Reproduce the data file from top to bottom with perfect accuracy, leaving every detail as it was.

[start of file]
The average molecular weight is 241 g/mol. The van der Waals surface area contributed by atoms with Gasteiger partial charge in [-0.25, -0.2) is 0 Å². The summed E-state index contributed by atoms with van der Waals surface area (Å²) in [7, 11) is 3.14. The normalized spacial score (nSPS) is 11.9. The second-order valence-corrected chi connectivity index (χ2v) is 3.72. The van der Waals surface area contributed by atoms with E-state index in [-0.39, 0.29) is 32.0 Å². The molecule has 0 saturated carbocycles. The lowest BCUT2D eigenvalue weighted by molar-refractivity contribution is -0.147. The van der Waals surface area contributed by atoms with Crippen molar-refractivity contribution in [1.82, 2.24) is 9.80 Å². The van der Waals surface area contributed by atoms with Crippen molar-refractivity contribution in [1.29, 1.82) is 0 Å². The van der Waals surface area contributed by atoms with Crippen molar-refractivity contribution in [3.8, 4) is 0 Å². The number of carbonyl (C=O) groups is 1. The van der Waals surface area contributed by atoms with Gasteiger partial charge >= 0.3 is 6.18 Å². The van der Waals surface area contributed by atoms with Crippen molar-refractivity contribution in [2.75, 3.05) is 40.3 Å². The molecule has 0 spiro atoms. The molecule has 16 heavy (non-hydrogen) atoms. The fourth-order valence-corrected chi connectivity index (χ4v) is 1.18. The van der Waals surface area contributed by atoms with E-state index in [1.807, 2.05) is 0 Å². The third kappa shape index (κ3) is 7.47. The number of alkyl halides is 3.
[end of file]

The average molecular weight is 241 g/mol. The van der Waals surface area contributed by atoms with Gasteiger partial charge in [-0.25, -0.2) is 0 Å². The summed E-state index contributed by atoms with van der Waals surface area (Å²) in [7, 11) is 3.14. The normalized spacial score (nSPS) is 11.9. The second-order valence-corrected chi connectivity index (χ2v) is 3.72. The van der Waals surface area contributed by atoms with E-state index in [-0.39, 0.29) is 32.0 Å². The molecule has 0 saturated carbocycles. The lowest BCUT2D eigenvalue weighted by molar-refractivity contribution is -0.147. The van der Waals surface area contributed by atoms with Crippen molar-refractivity contribution in [1.82, 2.24) is 9.80 Å². The van der Waals surface area contributed by atoms with Crippen molar-refractivity contribution in [1.29, 1.82) is 0 Å². The van der Waals surface area contributed by atoms with Crippen molar-refractivity contribution in [3.8, 4) is 0 Å². The number of carbonyl (C=O) groups is 1. The van der Waals surface area contributed by atoms with Gasteiger partial charge >= 0.3 is 6.18 Å². The van der Waals surface area contributed by atoms with Crippen molar-refractivity contribution in [2.75, 3.05) is 40.3 Å². The molecule has 0 spiro atoms. The molecule has 16 heavy (non-hydrogen) atoms. The fourth-order valence-corrected chi connectivity index (χ4v) is 1.18. The van der Waals surface area contributed by atoms with E-state index in [1.807, 2.05) is 0 Å². The third kappa shape index (κ3) is 7.47. The number of alkyl halides is 3.